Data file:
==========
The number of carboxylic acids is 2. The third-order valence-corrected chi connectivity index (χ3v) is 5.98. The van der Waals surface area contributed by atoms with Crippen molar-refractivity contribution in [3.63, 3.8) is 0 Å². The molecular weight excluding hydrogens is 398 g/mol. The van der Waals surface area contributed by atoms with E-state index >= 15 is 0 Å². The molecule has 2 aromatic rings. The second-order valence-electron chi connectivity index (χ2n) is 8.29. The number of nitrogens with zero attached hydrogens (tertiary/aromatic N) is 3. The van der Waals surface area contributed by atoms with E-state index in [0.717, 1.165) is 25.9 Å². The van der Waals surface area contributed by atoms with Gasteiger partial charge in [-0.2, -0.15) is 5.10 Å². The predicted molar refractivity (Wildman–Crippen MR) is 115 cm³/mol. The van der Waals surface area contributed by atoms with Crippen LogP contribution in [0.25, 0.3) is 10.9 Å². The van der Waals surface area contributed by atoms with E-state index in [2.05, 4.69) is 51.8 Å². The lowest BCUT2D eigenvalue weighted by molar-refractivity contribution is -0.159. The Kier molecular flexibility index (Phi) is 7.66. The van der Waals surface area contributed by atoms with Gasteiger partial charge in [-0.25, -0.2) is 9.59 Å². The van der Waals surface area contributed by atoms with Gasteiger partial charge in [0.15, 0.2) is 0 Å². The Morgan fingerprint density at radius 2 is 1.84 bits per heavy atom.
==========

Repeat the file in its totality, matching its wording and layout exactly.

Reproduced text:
The number of carboxylic acids is 2. The third-order valence-corrected chi connectivity index (χ3v) is 5.98. The van der Waals surface area contributed by atoms with Crippen molar-refractivity contribution in [3.63, 3.8) is 0 Å². The molecular weight excluding hydrogens is 398 g/mol. The van der Waals surface area contributed by atoms with E-state index >= 15 is 0 Å². The molecule has 2 aromatic rings. The second-order valence-electron chi connectivity index (χ2n) is 8.29. The number of nitrogens with zero attached hydrogens (tertiary/aromatic N) is 3. The van der Waals surface area contributed by atoms with E-state index in [0.717, 1.165) is 25.9 Å². The van der Waals surface area contributed by atoms with Gasteiger partial charge in [-0.2, -0.15) is 5.10 Å². The predicted molar refractivity (Wildman–Crippen MR) is 115 cm³/mol. The van der Waals surface area contributed by atoms with Crippen LogP contribution in [0.25, 0.3) is 10.9 Å². The van der Waals surface area contributed by atoms with E-state index in [2.05, 4.69) is 51.8 Å². The lowest BCUT2D eigenvalue weighted by molar-refractivity contribution is -0.159. The Kier molecular flexibility index (Phi) is 7.66. The van der Waals surface area contributed by atoms with Gasteiger partial charge in [-0.25, -0.2) is 9.59 Å². The van der Waals surface area contributed by atoms with Gasteiger partial charge in [0.15, 0.2) is 0 Å². The Morgan fingerprint density at radius 2 is 1.84 bits per heavy atom.